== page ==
In our defects article series, we have so far covered the defects occurring in knitted and woven fabrics and also in embroidery. Now, we are going to take up the defects that occur in our final garments, and how can we control or correct them.

Garment defects can be caused due to the use of defective fabric, workmanship defects and handling defects, and due to the defects in the trims and accessories being used in the garment.

Fabric defects

Part of the defects occurring in the final garment could be caused due to the defects in the fabric being used. In our previous articles we have discussed the defects that can occur in knitted and woven fabrics, their causes and possible remedies in depth.

Workmanship & handling defects

Garment manufacturing is a long process compromising of various stages, pattern making, spreading, cutting, sewing and finishing. Hence, defects can creep in any of or all of these stages, so we need to stay vigilant at each of these stages to ensure the desired quality of the final garment.

There are a variety of workmanship and handling defects that occur commonly in garments:

Pattern stage:

There are various defects in patterns that mar the garment quality. At times patterns or parts of the patterns can be missing from the marker, or if the marker wasn’t correctly labelled, we can end up with mixed garment parts, which can lead to garments with wrong size of parts. In napped fabrics, if patterns are not facing the right direction, garment design can be compromised.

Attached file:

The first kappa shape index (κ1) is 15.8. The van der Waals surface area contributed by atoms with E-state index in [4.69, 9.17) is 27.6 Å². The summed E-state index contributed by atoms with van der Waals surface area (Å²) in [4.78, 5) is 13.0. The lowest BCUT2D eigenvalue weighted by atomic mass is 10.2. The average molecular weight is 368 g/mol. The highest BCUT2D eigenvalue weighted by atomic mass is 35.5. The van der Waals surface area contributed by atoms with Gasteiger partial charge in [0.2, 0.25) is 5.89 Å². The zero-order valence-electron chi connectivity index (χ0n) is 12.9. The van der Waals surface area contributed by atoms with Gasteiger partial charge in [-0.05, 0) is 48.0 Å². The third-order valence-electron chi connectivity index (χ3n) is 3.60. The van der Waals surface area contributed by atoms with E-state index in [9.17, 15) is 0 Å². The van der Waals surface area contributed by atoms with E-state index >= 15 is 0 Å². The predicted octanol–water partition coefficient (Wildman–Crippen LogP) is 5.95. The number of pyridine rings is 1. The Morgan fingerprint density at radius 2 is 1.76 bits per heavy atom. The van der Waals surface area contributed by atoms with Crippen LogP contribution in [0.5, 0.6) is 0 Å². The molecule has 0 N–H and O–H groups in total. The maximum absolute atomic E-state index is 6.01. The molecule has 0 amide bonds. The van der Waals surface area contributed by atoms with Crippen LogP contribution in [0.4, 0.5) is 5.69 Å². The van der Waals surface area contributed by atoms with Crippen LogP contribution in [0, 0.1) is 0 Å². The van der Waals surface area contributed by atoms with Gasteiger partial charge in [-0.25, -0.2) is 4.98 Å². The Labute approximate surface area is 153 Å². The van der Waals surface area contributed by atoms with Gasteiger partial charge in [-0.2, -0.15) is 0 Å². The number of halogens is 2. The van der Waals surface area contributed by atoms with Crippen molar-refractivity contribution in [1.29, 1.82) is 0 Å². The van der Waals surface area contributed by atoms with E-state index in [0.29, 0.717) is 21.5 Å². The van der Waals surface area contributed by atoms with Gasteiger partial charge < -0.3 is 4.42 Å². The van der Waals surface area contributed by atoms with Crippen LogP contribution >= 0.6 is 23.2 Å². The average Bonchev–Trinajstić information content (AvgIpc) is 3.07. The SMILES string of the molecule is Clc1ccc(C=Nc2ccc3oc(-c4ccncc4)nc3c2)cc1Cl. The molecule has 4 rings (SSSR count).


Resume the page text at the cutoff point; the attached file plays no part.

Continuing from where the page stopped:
Pattern not properly aligned to fabric’s grain line, or poor line definition can lead to inaccurate cutting. Skimpy marking to better utilise the fabric by not using the patterns’ outside edge for cutting, or moving pattern to squeeze into smaller spaces, can lead to patterns with worn out edges or faulty and wrong sized parts, which leads to puckering or pleating when the garment parts are sewn together as they are not of correct sizes. Missing or displaced notches and drill marks, not enough knife clearance, wrong check matching, or wrong check boxing, all can hamper the quality of the final garment.

Spreading stage:

Narrow fabric lay, misaligned plies, or not enough plies, all can lead to missing bits in the garment parts. Incorrect ply tension leads to size variations in the parts. Also, while spreading, incorrect ply direction, splicing errors, distortion in lay due to static between plies can lead to incorrect cutting, especially if the fabric has checks or stripes.

Cutting stage:

Failure to precisely follow the marker lines, leaning straight knife while cutting, using round knife on a considerably high speed, misplaced or incorrect notches and drill marks, frayed or fused edges due to blunt knife, faulty marker placement, etc. lead to distorted garment parts or missing bits which leads to uality issues at later stages.

Some of the defects that occur due to faulty workmanship and handling are:

Shade variation

  • Shade variation in fabric
  • Parts mixing
  • Fabric inspection and quality monitoring
  • Proper numbering and bundling processes

Seam puckering:

Bunching of fabric in a seam is seam puckering

  • High thread tension
  • Faulty fabric feeding
  • Using wrong thread and/or needle